One fundamental decision you'll want to consider in your portfolio design is whether you want to pursue a strategic investment strategy or be more tactical. If you prefer a strategic, long-term approach to asset allocation, which takes into account your risk tolerance, time horizon, and historic returns for various asset classes, you'll probably gravitate to more of a buy-and-hold approach (see below). By contrast, a tactical approach tends to be more opportunistic and take advantage of changing market conditions by investing a greater percentage in asset classes that are expected to outperform in the immediate future, or that may reduce risk.
A compromise between the two methods is a so-called core-and-satellite approach. To pursue it, you would establish a core strategic asset allocation that is kept relatively constant and is based on your strategic goals, and practice tactical asset allocation with a smaller percentage of the portfolio. For example, you might shift some of the tactical portion of your portfolio into small-cap stocks if you felt they were poised to do well, and then move out of them if your thesis proves wrong or another type of investment presents a better opportunity later.
Managing an investment portfolio
Designing a portfolio is only the first step. Once your general approach and asset allocation strategy are established, you'll need to select specific investments and decide on the timing of any purchases and sales. In other words, your portfolio will need to be managed on an ongoing basis. This is never an easy task (just ask any professional investor). Some of the factors that can affect portfolio performance include socioeconomic and political conflict, higher or lower interest rates, changes in laws or governmental regulations, and tax legislation, to name only a few of the many things that professionals keep an eye on when managing money.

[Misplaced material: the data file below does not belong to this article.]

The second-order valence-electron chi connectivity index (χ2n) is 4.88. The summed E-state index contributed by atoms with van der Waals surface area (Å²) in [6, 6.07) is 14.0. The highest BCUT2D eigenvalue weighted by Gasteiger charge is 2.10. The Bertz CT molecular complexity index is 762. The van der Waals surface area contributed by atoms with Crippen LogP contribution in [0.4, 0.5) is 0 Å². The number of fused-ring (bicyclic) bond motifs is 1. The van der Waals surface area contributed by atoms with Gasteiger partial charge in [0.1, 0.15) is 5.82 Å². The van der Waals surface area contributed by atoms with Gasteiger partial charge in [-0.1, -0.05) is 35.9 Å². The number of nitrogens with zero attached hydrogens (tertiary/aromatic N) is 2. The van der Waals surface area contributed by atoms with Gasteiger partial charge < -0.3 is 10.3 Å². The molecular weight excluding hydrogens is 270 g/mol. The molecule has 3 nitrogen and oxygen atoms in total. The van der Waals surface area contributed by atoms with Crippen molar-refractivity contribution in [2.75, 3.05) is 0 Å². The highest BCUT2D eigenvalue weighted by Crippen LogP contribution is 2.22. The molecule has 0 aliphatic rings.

Here is a brief list of some of the tasks and decisions you'll face:
Selecting specific securities
One of the most challenging tasks of portfolio management is selecting specific securities from the thousands available. Typically you and/or your financial professional would establish screening criteria to develop a list of likely prospects for purchase, then do more detailed research to determine precisely what and when to buy.
One of the choices you'll face is the decision whether to invest directly in individual stocks and bonds, or use a vehicle such as a mutual fund to invest in them. Each has its advantages. Individual securities allow greater flexibility in timing a trade, better management of potential tax liability, lower costs (in some cases), and potentially higher returns if you select a stock that takes off. However, diversification requires a higher minimum investment, and though diversification doesn't ensure a profit or protect against potential loss, you could lose your entire investment if you select the wrong security. Mutual funds offer professional management (particularly actively managed funds) and you can generally achieve greater diversification at a lower cost. However, your fellow investors in a fund can affect your returns, and you have less control over when capital gains are realized.
Exchange-traded funds (ETFs) also have become popular investment vehicles in recent years. Like a mutual fund, ETFs invest in multiple securities. However, they are traded throughout the day as a stock is and can have tax advantages.
Many investors use both individual securities and funds to take advantage of what each offers. Before investing in a fund, carefully consider its investment objectives, risks, charges, and expenses, which are contained in the prospectus available from the fund.
Read it carefully before investing.
Establishing performance criteria
Benchmarking measures the performance of your investment portfolio against certain models. Although you can use something like the latest 10-year Treasury bond, for instance, as a benchmark for all bonds, the term usually refers to comparisons with standardized indexes. The best-known and most reliable indexes include the Standard & Poor's 500, the NYSE Composite Index, the Nasdaq Composite Index, Dow Jones 30 Industrials, the Wilshire 5000, the Russell 2000, and Nasdaq 100. Benchmarking can help you determine whether the investments in your portfolio are matching comparable investments, exceeding them, or underperforming. However, it's important to be sure you've selected appropriate benchmarks. And although benchmarking has proved highly effective, past performance as reflected by the various indexes does not necessarily predict future performance.